The impact of international trade on firms and workers - empirical evidence from Germany
FacultiesFakultät für Mathematik und Wirtschaftswissenschaften
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In the wake of the Melitz (2003) model of heterogeneous firms in international trade, new theoretical models arose that try to assess the impact of trade on wage inequality within sectors, a feature that neoclassical trade theory cannot sufficiently explain. Based on the predictions of Helpman, Itskhoki & Redding (2010), we use the LIAB, a German linked employer-employee panel data set, in order to provide empirical evidence that gradual trade liberalization first increases and then decreases wage inequality. While most of these new Melitz (2003) inspired models of heterogeneous firms only allow for firms with a binary export status, we further show that a continuous share of exports is of additional value when assessing the impact of trade exposure on certain firm characteristics. By allowing for complementarities between two heterogeneous factors of production, namely workers and managers, in a simple neoclassical trade model of two countries, two sectors, and two factors, Grossman, Helpman & Kircher (2013) showed that the sorting and matching of heterogeneous factors can have an impact on the firm´s output and therefore on relative factor income. By again using the LIAB, we therefore aim to test if the above mentioned link between trade liberalization and factor ability as well as the ensuing impact on income dispersion can be underpinned by empirical evidence.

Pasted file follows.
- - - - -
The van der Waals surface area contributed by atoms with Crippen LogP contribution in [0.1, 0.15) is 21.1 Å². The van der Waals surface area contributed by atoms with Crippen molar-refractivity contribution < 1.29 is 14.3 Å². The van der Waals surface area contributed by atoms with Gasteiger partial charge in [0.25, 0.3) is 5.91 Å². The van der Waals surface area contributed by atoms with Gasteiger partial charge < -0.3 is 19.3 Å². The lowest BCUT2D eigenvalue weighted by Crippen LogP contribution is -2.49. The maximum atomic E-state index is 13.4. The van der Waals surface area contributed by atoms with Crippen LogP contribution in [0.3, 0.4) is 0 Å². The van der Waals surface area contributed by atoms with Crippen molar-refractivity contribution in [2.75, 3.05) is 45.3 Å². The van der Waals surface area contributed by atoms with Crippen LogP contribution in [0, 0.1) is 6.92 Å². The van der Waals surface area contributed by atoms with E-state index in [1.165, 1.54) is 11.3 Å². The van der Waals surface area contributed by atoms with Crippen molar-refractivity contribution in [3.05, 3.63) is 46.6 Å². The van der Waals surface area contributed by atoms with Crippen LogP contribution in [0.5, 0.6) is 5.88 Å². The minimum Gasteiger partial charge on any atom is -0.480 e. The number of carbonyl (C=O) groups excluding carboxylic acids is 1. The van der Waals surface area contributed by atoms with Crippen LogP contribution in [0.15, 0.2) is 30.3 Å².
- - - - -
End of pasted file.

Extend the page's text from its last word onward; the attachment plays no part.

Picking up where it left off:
Subject HeadingsLohndifferenzierung [GND]
International trade [LCSH]
Wages; Mathematical models [LCSH]